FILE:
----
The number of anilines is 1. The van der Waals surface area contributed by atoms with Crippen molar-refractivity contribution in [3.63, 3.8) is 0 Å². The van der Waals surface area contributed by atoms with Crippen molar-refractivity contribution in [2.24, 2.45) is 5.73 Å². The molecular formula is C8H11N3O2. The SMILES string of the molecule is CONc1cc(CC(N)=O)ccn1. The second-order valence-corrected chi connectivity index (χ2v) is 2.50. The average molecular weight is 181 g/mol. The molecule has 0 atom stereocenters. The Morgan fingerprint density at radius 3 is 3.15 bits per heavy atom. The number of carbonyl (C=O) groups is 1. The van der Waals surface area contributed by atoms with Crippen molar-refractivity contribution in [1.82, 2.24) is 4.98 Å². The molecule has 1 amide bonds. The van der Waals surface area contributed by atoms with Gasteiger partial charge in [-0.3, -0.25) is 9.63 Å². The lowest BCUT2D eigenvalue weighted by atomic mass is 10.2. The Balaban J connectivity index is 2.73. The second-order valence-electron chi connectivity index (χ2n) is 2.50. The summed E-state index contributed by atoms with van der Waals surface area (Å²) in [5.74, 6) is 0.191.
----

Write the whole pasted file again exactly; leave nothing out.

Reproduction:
The number of anilines is 1. The van der Waals surface area contributed by atoms with Crippen molar-refractivity contribution in [3.63, 3.8) is 0 Å². The van der Waals surface area contributed by atoms with Crippen molar-refractivity contribution in [2.24, 2.45) is 5.73 Å². The molecular formula is C8H11N3O2. The SMILES string of the molecule is CONc1cc(CC(N)=O)ccn1. The second-order valence-corrected chi connectivity index (χ2v) is 2.50. The average molecular weight is 181 g/mol. The molecule has 0 atom stereocenters. The Morgan fingerprint density at radius 3 is 3.15 bits per heavy atom. The number of carbonyl (C=O) groups is 1. The van der Waals surface area contributed by atoms with Crippen molar-refractivity contribution in [1.82, 2.24) is 4.98 Å². The molecule has 1 amide bonds. The van der Waals surface area contributed by atoms with Gasteiger partial charge in [-0.3, -0.25) is 9.63 Å². The lowest BCUT2D eigenvalue weighted by atomic mass is 10.2. The Balaban J connectivity index is 2.73. The second-order valence-electron chi connectivity index (χ2n) is 2.50. The summed E-state index contributed by atoms with van der Waals surface area (Å²) in [5.74, 6) is 0.191.